Creating a hit TV series can be anxiety-inducing.
This month, “Schitt’s Creek” co-creator and star Dan Levy is in the new issue of British GQ, and in it he opens up about everything from the show’s legacy to what’s next on his plate.
The 38-year-old also talks about his experience with private school as a kid, revealing, “I really didn’t like it.
“These kids were so overindulged that nothing resonated with them. They had actually become immune to experience. And money, in an attempt to adhere some sort of cohesion to the family dynamic, ended up stripping everyone of passion,” he says, adding that there is “a real sadness to hyper-privileged people.”
He explains that it was an experience “that went on to influence my whole life. A combination of reality TV and having grown up observing these people.”
Meanwhile, looking at his recent success with “Schitt’s Creek”, Levy admits that his responsibilities on the show led to levels of anxiety that began to have physical side effects by the sixth season.
“Because the anxiety in my neck was so bad I couldn’t move it,” he recalls. “At one point there was an acupuncturist and a chiropractor coming to set every day at lunch to work on my neck so that I could actually perform and not, you know, look like I needed a neck brace.”
But the stress had an upside, which is the the show’s legacy for LGBTQ+ kids.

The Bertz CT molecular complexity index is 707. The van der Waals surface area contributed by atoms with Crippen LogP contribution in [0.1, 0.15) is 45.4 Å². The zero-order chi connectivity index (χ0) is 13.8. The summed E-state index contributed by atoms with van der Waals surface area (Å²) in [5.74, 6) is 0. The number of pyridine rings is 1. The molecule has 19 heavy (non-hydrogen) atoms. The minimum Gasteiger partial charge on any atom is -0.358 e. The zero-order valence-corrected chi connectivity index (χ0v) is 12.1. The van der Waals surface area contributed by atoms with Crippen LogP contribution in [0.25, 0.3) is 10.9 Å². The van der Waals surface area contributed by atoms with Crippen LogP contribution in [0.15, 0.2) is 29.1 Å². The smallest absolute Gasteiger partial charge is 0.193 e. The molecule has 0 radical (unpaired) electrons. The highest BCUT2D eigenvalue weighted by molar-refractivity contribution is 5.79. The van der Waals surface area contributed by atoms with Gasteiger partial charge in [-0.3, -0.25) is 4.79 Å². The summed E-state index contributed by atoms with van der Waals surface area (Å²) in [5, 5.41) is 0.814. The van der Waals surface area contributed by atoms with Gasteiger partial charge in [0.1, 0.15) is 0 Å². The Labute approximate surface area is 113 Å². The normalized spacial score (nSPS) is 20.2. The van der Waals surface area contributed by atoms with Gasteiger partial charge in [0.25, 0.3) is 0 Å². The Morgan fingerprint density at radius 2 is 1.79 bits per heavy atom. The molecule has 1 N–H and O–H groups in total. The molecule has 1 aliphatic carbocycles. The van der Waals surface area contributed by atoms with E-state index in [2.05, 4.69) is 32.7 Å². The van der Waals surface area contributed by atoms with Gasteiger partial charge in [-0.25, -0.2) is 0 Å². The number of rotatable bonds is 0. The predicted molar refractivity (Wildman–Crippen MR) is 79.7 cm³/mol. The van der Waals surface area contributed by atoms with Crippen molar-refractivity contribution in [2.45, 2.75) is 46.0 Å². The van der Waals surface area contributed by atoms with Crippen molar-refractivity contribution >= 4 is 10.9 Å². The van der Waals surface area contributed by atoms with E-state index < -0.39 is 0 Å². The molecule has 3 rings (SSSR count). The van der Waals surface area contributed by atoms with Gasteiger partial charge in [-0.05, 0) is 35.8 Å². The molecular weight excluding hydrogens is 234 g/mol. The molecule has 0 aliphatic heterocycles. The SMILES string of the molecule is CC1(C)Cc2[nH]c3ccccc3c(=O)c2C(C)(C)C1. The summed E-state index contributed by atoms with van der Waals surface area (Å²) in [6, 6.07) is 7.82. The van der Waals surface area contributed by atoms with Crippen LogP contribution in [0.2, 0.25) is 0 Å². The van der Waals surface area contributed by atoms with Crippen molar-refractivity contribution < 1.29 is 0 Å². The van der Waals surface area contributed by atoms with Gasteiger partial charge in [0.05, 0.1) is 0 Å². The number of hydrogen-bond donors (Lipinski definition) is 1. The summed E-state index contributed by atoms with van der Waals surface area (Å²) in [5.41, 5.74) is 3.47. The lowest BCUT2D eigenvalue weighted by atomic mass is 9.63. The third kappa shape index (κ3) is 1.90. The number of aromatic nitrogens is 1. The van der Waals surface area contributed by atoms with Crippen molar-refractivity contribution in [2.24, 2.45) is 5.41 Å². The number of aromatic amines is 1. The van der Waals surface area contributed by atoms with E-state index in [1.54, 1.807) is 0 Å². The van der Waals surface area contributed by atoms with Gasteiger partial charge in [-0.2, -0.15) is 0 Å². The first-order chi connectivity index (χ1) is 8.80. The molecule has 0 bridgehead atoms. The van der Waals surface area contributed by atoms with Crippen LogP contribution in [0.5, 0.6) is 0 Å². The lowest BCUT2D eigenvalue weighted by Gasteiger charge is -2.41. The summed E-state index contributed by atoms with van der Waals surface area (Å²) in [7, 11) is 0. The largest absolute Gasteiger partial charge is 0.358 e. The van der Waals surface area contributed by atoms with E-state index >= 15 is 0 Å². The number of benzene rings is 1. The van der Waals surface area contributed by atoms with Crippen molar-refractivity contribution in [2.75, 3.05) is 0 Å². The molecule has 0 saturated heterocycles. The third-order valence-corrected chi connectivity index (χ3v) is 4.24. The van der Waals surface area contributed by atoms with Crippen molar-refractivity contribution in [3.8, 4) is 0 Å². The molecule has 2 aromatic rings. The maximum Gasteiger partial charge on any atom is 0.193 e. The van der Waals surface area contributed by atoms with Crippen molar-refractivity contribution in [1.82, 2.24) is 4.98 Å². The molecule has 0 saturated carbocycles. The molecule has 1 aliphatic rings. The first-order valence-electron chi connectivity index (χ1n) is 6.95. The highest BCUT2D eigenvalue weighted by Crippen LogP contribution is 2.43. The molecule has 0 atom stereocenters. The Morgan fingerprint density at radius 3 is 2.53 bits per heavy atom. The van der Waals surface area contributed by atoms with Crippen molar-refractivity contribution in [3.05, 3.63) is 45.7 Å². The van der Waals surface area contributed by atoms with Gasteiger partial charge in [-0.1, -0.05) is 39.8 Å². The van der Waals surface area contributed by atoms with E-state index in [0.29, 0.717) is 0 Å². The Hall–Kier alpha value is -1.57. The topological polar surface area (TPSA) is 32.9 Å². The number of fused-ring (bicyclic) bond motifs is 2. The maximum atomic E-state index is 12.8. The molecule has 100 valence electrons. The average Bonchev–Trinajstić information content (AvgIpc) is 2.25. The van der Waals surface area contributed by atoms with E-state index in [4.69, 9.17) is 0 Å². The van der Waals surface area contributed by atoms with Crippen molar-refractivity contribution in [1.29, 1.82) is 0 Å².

Crying while reading an open letter from over 1,800 young people who were affected by the queer representation in the series, Levy says, “Wishing I had something like it as a kid, hoping it would be some kind of comfort for me growing up, it’s an incredibly emotional experience to know that I’ve done something that has helped lighten the load, or helped change the conversation within a family, or made someone feel empowered, because growing up that’s all I feel like I hoped for.”
As for what he’s doing next, Levy is set to write, star in, and direct a new gay romantic comedy.
“I’ve always wanted to make [a rom-com]. I’ve always wanted to be in one. And as a gay person, you don’t ever get that kind of opportunity,” the actor says. “You get to play the zany friend or Pepe the co-worker. So I’m really excited and honoured to have that opportunity: to put a gay person front and centre in a romcom.”
The full interview with Dan Levy is featured in the December/January issue of British GQ, with “Belfast” star Jamie Dornan on the cover.